|Matthew Henry's Concise Commentary|
6:1-7 There is that pleasantness in the converse of servants of God, which can make those who listen to them forget the pain and the weariness of labour. Even the sons of the prophets must not be unwilling to labour. Let no man think an honest employment a burden or a disgrace. And labour of the head, is as hard, and very often harder, than labour with the hands. We ought to be careful of that which is borrowed, as of our own, because we must do as we would be done by. This man was so respecting the axe-head. And to those who have an honest mind, the sorest grievance of poverty is, not so much their own want and disgrace, as being rendered unable to pay just debts. But the Lord cares for his people in their smallest concerns. And God's grace can thus raise the stony iron heart, which is sunk into the mud of this world, and raise up affections, naturally earthly.
Verse 6. - And the man of God said, Where fell it? And he showed him the place. And he cut down a stick, and cast it in thither; and the iron did swim. Two natural explanations of this miracle have been attempted:
(1) that Elisha passed a piece of wood underneath the axe-head, which he could see lying at the bottom of the river, and then lifted it up to the surface (Von Gerlach);
(2) that he thrust a stick or bar of wood through the hole in the axe-head, made to receive the haft, and so pulled it out (Thenins). But both explanations do violence to the text; and we may be sure that, had either been true, the occurrence would not have been recorded. The sacred writers are not concerned to put on record mere acts of manual dexterity.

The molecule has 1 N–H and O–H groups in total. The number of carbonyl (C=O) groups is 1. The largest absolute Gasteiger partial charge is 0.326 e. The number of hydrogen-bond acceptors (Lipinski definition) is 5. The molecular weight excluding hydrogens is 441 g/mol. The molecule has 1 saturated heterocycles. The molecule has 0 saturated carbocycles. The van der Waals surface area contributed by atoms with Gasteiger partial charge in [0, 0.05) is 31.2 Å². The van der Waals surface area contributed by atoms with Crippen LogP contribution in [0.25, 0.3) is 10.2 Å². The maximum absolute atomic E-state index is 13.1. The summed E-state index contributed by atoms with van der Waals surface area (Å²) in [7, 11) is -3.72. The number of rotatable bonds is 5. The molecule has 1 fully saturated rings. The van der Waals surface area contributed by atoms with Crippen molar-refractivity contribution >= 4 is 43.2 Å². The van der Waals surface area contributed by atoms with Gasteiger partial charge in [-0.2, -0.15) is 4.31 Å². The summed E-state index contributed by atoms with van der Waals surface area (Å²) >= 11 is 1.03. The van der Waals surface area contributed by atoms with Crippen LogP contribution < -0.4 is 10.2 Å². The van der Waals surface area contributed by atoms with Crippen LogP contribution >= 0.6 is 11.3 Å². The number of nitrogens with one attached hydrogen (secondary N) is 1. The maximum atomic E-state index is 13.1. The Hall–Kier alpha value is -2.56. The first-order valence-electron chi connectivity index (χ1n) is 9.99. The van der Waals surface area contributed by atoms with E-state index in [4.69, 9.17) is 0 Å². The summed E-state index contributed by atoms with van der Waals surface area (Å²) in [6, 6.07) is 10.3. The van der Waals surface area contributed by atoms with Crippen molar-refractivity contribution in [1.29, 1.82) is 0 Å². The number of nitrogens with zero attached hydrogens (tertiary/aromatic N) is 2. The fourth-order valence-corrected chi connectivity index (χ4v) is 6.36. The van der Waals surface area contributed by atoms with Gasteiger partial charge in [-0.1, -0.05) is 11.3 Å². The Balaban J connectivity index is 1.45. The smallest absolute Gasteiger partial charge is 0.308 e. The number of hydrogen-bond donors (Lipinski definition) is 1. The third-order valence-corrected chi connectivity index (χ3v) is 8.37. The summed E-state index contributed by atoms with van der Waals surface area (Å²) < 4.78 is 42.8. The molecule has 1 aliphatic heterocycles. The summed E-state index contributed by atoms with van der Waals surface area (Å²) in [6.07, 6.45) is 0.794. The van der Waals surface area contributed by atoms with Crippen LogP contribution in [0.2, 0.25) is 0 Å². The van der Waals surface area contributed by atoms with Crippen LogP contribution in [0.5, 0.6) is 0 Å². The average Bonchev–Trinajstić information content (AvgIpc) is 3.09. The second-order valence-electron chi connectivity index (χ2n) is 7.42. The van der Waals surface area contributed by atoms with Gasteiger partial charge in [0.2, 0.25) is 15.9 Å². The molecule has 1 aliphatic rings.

Gill's Exposition of the Entire Bible
And the man of God said, where fell it?.... For though endowed with a spirit of prophecy, he did not know all things, and at all times; and if he did know where it fell, he might ask this question to lead on to the performance of the miracle:
and he showed him the place; the exact place in the river into which it fell:
and he cut down a stick, and cast it in thither; he did not take the old helve and throw in, but a new stick he cut off of a tree; some think he made of this another helve or handle, of the same size and measure with the other, and that this being cast in was miraculously directed and fixed in the hole of the iron at the bottom of the water, and brought it up with it; but, as Abarbinel observes, there is no need to suppose this; the wood was cast into the precise place where the iron fell, and was sent as it were to call it up to it:
and the iron did swim; it came up and appeared, and was bore on the surface of the waters; or, "and made the iron to swim" (e); which some understand of the wood cast in, as if it had some peculiar virtue in it to draw up the iron; but it was not any particular chosen wood, but what first occurred to the prophet (f); and the meaning is, that Elisha caused it to float, contrary to the nature of iron.
(e) "fecit supernatare", Pagninus, Montanus, Vatablus; so Junius & Tremellius, Piscator. (f) Vid. Friese, Dissert. de Ferro Natante, sect. 7.
Jamieson-Fausset-Brown Bible Commentary
6. cut down a stick, and cast it in thither—Although this means was used, it had no natural adaptation to make the iron swim. Besides, the Jordan is at Jericho so deep and rapid that there were one thousand chances to one against the stick falling into the hole of the axe-head. All attempts to account for the recovery of the lost implement on such a theory must be rejected.
the iron did swim—only by the miraculous exertion of Elisha's power.
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